Pinus strobus 167.5' 146.3' 145.9' 144.4' 142.5'
Carya ovalis 144.3' 122.1'
Carya glabra 124.7'
Robinia pseudo 108.1'
Pinus rigida 115.7'
Oxydendron arboreum 85.1'


White Pines Group Camp

A short trail extends across the road from the group camp area and a nice grove of white pines grows at the intersection of the main road and Avery Creek Road.

Trail

Pinus strobus 144.1' 142.8'
Tsuga canadensis 122.6'
Quercus rubra 128.4' 127.9'
Quercus velotina 123.3'
Carya ovalis 125.0'
Lirio tulip 143.7'
Fagus grandif 124.7'
Betula lenta 105.5'

White pine grove

Pinus strobus 153.5' 150.9' 150.2' 144.8' 143.6' 143.4' 142.1' 141.6' 141.1'


Sycamore Flats

Lirio tulip 149.4' 143.2'
Plat occid 135.7' 134.5'

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bbeduhn
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Re: Pisgah National Forest, Davidson River Area, NC

Post by bbeduhn » Tue Mar 24, 2020 8:02 am

Some updated Rucker indices:

The Davidson River area can be divided into many subsites. John Rock and Looking Glass Rock are two such sites. John Rock is divided into individual coves, Horse Cove, East Horse Cove and the cove on the western side of the mountain. That cove hasn't yielded high numbers as of yet. East Horse Cove still needs some work.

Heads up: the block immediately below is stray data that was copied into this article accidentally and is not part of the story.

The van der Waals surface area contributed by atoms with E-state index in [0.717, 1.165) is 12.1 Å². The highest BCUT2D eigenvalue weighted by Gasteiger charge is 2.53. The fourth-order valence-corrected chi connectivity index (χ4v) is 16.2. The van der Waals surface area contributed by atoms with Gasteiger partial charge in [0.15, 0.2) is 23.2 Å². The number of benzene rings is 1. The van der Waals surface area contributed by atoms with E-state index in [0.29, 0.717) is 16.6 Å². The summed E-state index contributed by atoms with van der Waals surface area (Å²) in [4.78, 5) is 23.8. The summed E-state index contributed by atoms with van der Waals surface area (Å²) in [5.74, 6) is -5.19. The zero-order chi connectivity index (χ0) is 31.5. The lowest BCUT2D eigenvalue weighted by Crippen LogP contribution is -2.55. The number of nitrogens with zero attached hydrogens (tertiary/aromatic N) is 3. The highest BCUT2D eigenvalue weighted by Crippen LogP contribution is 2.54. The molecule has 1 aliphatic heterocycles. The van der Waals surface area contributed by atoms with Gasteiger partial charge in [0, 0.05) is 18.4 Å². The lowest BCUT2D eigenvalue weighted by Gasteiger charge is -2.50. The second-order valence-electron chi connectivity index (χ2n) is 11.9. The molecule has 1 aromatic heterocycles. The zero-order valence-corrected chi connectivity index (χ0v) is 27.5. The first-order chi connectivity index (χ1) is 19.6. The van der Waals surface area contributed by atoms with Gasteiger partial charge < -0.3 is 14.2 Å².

John Rock

Horse Cove 144.32'

1. white pine 162.4'
2. tuliptree 159.5'
3. pignut hickory 152.1'
4. mockernut hickory 150.3'
5. basswood 142.3'
6. cucumbertree 142.0'
7. red oak 138.8'
8. white ash 136.6'
9. beech 130.6'
10. white oak 128.6'

John Rock overall 147.49'

1. white pine 167.5'
1. tuliptree 157.7'
3. red oak 157.0'
4. pignut hickory 152.1'
5. mockernut hickory 150.3'
6. red hickory 146.8'
7. basswood 142.3'
8. cucumbertree 142.0'
9. white ash 136.6'
10. beech 130.6'

Looking Glass Rock 144.53'

1. tuliptree 167.5'
2. white pine 152.9'
3. red oak 143.5'
4. pignut hickory 143.2'
5. black locust 142.7'
6. red maple 140.8'
7. mockernut hickory 139.8'
8. basswood 139.7'
9. Biltmore ash 138.0'
10. beech 137.2'

Davidson River overall 150.9'

1. white pine 167.5'
1. tuliptree 167.5'
3. red oak 157.0'
4. pignut hickory 152.3'
5. mockernut hickory 150.3'
6. red hickory 146.8'
7. black locust 142.7'
8. basswood 142.3'
9. cucumbertree 142.0'
10. red maple 140.8'

As you can see, John Rock and Looking Glass Rock dominate the overall Rucker index for Davidson. They are both granite monoliths. I don't know the significance of that fact but the soils around each are stellar.

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bbeduhn
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Re: Pisgah National Forest, Davidson River Area, NC

Post by bbeduhn » Tue Mar 31, 2020 12:20 pm

Sycamore Flats

Sycamore Flats is an area near the entrance to Davidson River. It is bisected by power lines. Along the power line cut, many of the taller tulips reside. Much of the area is dominated by tulips but many other species grow along the river, even a few mountain silverbells.

Tuliptree 150.0' 149.4' 145.1'
sycamore 138.8' 133.4'
red oak 128.2'
black oak 99.6'